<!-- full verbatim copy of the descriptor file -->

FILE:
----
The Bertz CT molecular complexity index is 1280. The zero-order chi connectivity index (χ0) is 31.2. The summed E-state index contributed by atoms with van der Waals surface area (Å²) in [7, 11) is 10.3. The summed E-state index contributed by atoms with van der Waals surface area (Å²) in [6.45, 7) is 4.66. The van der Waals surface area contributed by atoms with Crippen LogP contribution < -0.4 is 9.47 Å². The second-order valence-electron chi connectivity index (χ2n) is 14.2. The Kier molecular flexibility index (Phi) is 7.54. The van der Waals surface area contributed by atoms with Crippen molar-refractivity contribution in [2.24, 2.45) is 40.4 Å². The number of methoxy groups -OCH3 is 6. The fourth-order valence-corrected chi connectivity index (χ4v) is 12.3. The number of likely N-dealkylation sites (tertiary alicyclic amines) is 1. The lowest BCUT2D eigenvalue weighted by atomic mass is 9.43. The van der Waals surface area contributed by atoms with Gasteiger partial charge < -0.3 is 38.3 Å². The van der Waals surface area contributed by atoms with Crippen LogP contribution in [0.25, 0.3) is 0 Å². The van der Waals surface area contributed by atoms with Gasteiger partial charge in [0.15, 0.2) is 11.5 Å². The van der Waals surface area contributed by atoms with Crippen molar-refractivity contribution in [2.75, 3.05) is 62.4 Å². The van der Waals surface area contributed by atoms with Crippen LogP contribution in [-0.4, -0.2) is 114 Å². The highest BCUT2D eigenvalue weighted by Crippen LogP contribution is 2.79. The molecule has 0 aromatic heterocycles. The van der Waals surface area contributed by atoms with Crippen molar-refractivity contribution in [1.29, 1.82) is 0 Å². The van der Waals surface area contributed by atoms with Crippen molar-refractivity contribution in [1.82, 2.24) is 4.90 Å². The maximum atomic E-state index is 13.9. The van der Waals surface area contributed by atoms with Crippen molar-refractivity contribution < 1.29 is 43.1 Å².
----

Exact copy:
The Bertz CT molecular complexity index is 1280. The zero-order chi connectivity index (χ0) is 31.2. The summed E-state index contributed by atoms with van der Waals surface area (Å²) in [7, 11) is 10.3. The summed E-state index contributed by atoms with van der Waals surface area (Å²) in [6.45, 7) is 4.66. The van der Waals surface area contributed by atoms with Crippen LogP contribution < -0.4 is 9.47 Å². The second-order valence-electron chi connectivity index (χ2n) is 14.2. The Kier molecular flexibility index (Phi) is 7.54. The van der Waals surface area contributed by atoms with Crippen molar-refractivity contribution in [2.24, 2.45) is 40.4 Å². The number of methoxy groups -OCH3 is 6. The fourth-order valence-corrected chi connectivity index (χ4v) is 12.3. The number of likely N-dealkylation sites (tertiary alicyclic amines) is 1. The lowest BCUT2D eigenvalue weighted by atomic mass is 9.43. The van der Waals surface area contributed by atoms with Gasteiger partial charge < -0.3 is 38.3 Å². The van der Waals surface area contributed by atoms with Crippen LogP contribution in [0.25, 0.3) is 0 Å². The van der Waals surface area contributed by atoms with Gasteiger partial charge in [0.15, 0.2) is 11.5 Å². The van der Waals surface area contributed by atoms with Crippen molar-refractivity contribution in [2.75, 3.05) is 62.4 Å². The van der Waals surface area contributed by atoms with Crippen LogP contribution in [-0.4, -0.2) is 114 Å². The highest BCUT2D eigenvalue weighted by Crippen LogP contribution is 2.79. The molecule has 0 aromatic heterocycles. The van der Waals surface area contributed by atoms with Crippen molar-refractivity contribution in [1.29, 1.82) is 0 Å². The van der Waals surface area contributed by atoms with Crippen molar-refractivity contribution in [1.82, 2.24) is 4.90 Å². The maximum atomic E-state index is 13.9. The van der Waals surface area contributed by atoms with Crippen molar-refractivity contribution < 1.29 is 43.1 Å².